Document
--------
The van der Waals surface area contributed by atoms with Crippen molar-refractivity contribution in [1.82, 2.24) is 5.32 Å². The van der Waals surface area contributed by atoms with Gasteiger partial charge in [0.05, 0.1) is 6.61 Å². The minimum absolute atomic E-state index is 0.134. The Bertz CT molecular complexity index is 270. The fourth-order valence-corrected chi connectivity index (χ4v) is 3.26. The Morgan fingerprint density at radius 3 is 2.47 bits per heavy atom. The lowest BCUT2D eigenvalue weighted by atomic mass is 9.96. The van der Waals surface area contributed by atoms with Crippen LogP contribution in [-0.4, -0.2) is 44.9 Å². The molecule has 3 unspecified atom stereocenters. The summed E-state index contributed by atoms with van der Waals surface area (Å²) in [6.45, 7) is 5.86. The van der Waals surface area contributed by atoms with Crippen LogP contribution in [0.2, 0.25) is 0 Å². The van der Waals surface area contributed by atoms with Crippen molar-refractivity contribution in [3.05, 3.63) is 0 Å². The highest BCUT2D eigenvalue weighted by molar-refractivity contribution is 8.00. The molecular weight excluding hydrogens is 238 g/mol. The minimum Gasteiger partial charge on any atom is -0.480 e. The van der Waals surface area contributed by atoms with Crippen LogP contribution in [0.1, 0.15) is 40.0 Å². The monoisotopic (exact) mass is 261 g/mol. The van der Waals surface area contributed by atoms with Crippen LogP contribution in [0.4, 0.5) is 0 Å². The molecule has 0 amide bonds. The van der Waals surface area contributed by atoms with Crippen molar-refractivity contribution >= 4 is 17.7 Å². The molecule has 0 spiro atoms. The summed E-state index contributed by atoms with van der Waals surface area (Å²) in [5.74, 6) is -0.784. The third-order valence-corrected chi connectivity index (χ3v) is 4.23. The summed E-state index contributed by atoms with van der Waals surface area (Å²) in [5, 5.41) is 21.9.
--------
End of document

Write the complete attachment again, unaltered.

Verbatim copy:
The van der Waals surface area contributed by atoms with Crippen molar-refractivity contribution in [1.82, 2.24) is 5.32 Å². The van der Waals surface area contributed by atoms with Gasteiger partial charge in [0.05, 0.1) is 6.61 Å². The minimum absolute atomic E-state index is 0.134. The Bertz CT molecular complexity index is 270. The fourth-order valence-corrected chi connectivity index (χ4v) is 3.26. The Morgan fingerprint density at radius 3 is 2.47 bits per heavy atom. The lowest BCUT2D eigenvalue weighted by atomic mass is 9.96. The van der Waals surface area contributed by atoms with Crippen LogP contribution in [-0.4, -0.2) is 44.9 Å². The molecule has 3 unspecified atom stereocenters. The summed E-state index contributed by atoms with van der Waals surface area (Å²) in [6.45, 7) is 5.86. The van der Waals surface area contributed by atoms with Crippen LogP contribution in [0.2, 0.25) is 0 Å². The van der Waals surface area contributed by atoms with Crippen molar-refractivity contribution in [3.05, 3.63) is 0 Å². The highest BCUT2D eigenvalue weighted by molar-refractivity contribution is 8.00. The molecular weight excluding hydrogens is 238 g/mol. The minimum Gasteiger partial charge on any atom is -0.480 e. The van der Waals surface area contributed by atoms with Crippen LogP contribution in [0.1, 0.15) is 40.0 Å². The monoisotopic (exact) mass is 261 g/mol. The van der Waals surface area contributed by atoms with Crippen LogP contribution in [0.4, 0.5) is 0 Å². The molecule has 0 amide bonds. The van der Waals surface area contributed by atoms with Crippen molar-refractivity contribution >= 4 is 17.7 Å². The molecule has 0 spiro atoms. The summed E-state index contributed by atoms with van der Waals surface area (Å²) in [5.74, 6) is -0.784. The third-order valence-corrected chi connectivity index (χ3v) is 4.23. The summed E-state index contributed by atoms with van der Waals surface area (Å²) in [5, 5.41) is 21.9.